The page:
One of the reasons for additional features such as enclosures and railways and such like occuring to me was that, a 10x10 square grid array being over 50% larger than an 8x8 the generation system, though workable OK, left the table a tad on the sparse side. Of course there were other ways to remedy that e.g. by adding 50% to the number of the 'basic' (shall we call them) terrain features (which might include a 50% chance of a second road; or maybe 'half a road' by which I mean the second road branching off the first one).

    However this goes, this may well provide me with a quick means of resuming (reviving?) my Gatonegro War of Independence and Vales of Lyndhurst campaigns...

    It is possible too, that, having been fought to a standstill at Cpistupon, General Scarlett will permit himself to be besieged at Hak-al-Amara, with consequent efforts being mounted to relieve the Rajistan Expeditionary Division ...
    Cheers,
    Ion

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    Replies
    1. Archduke Piccolo,

      I must admit that you are right about the terrain generator setting the scene for a scenario for a wargame. I looked at several of the test pieces and thought to myself 'I wouldn't mind fighting a battle over that terrain'.

      The problem with sticking to an 8 x 8 or 9 x 8 grid is trying to balance the desire to have enough terrain on the tabletop to make the battle interesting, but not too much to ensure that there is no room to manoeuvre. I'd certainly like to add the option of another road/track and a railway track for the period after 1830/40.

      I have played around with the terrain from MEMOIR '44 and BATTLE CRY to see if the system works with larger grids, and found that by splitting the board into two parts and treating them as separate grids, I got some interesting results.

      I do hope that my efforts help to revive your Gatonegro War of Independence and Vales of Lyndhurst campaigns, although I really do love reading about events in Rajistan, which - by the way - I will be mentioning in today's blog entry.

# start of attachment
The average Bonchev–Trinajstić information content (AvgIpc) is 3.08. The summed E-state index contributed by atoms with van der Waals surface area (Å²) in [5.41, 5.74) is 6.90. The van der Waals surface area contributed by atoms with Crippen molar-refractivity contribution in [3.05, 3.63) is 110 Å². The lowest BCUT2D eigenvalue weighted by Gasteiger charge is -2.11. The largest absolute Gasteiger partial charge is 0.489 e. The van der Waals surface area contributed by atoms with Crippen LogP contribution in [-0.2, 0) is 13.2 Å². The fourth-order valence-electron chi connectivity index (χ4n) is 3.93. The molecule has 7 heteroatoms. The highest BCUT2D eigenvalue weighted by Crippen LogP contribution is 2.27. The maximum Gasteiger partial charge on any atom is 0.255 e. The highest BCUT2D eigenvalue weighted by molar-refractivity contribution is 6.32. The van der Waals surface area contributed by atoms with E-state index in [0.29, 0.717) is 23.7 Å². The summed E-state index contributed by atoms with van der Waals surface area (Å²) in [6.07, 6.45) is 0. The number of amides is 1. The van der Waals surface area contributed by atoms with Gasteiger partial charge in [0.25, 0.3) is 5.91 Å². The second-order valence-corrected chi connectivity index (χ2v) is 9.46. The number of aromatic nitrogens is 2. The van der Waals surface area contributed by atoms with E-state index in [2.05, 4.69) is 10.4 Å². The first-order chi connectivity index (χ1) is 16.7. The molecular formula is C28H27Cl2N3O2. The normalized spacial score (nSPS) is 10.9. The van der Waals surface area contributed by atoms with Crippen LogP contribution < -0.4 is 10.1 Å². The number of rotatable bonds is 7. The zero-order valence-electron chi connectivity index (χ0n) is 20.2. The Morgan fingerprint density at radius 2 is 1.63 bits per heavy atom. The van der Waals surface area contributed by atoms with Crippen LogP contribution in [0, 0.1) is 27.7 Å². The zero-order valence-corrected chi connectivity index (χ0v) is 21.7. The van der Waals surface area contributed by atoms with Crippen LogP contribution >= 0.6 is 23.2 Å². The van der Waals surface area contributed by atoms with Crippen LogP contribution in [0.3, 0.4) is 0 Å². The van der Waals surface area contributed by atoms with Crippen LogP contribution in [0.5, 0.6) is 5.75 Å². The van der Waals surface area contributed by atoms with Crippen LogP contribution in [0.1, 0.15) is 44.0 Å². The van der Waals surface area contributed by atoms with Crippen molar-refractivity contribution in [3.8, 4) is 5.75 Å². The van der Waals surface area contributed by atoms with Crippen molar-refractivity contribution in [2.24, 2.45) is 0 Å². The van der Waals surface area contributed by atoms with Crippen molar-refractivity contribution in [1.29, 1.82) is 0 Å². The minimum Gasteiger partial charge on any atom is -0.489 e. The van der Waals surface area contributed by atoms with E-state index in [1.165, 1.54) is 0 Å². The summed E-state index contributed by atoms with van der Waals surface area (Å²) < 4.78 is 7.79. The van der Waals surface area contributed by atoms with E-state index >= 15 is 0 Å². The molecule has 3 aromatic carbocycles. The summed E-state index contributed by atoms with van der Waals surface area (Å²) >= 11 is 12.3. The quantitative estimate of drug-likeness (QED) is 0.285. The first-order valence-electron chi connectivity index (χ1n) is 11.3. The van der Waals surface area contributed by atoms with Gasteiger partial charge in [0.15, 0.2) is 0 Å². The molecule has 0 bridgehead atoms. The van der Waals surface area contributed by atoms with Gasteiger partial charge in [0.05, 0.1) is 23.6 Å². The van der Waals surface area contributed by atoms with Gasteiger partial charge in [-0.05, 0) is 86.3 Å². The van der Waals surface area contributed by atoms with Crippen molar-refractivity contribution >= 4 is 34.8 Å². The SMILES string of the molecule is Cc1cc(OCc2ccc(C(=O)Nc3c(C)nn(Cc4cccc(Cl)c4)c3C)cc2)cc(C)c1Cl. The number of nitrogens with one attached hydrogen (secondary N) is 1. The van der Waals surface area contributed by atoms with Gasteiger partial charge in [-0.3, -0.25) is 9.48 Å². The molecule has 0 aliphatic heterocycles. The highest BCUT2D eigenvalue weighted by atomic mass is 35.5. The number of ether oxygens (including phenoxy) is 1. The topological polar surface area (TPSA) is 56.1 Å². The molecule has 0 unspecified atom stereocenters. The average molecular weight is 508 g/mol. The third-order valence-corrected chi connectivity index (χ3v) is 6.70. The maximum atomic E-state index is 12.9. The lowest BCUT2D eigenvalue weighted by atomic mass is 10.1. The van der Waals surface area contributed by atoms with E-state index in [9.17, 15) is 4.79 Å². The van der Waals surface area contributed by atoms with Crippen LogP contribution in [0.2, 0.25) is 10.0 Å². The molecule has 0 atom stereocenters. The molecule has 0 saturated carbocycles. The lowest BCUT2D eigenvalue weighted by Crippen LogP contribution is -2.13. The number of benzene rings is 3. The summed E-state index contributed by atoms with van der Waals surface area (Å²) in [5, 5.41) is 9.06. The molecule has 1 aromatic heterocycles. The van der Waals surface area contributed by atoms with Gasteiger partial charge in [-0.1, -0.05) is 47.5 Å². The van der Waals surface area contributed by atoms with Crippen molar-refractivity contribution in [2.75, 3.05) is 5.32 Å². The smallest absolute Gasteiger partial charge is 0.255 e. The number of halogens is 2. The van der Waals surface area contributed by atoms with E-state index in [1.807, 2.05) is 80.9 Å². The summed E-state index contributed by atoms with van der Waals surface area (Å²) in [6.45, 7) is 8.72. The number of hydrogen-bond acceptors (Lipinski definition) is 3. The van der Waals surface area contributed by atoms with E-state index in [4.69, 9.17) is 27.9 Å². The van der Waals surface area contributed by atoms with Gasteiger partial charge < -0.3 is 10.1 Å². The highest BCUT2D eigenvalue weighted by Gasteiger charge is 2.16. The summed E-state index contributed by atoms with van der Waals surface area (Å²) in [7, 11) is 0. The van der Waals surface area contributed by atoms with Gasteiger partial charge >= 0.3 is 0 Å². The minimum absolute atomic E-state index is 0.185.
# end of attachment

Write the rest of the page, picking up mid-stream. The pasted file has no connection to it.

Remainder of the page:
All the best,

      Bob

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  5. Although terrain generators can be a fun procedure to generate terrain, I always feel that they give not-quite interesting terrains to play on.

    Somehow I think that if you would have a stack of geomorphic map sections, each with an interesting lay-out by themselves, and combine 4 or 6 randomly selected board together, would produce a more interesting terrain than doing it cell by cell. Look at it from a higher-up level in the hierarchy, so to speak.

    An alternative is the system used by Grant in Programmed Wargames Scenarios, in which a battlefield is divided in 3 sections (left, middle, right), and there are 3 options for each section. It ensures that the idea of the scenario is maintained, but you still have some variation in terrain setup.

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    1. Phil Dutré,

      I did consider adopting something similar to the three part approach used in Charles Grant's Programmed Wargames Scenarios, but after some considerable thought, I decided against using it.

      If I had a number of pre-built terrain squares or boards, then your first suggestion would have been an ideal way forward, but as the terrain I use is either Hexon II hexed terrain or a gridded felt cloth, I felt that I needed a system that worked with what I had.

      So far the terrain generator hasn't produced any really awful terrain, although some have been better than others. I'm going to persist with it for the time being, and hope to use it to generate a number of tabletops that can be used together to form a bigger 'map'.

      All the best,

      Bob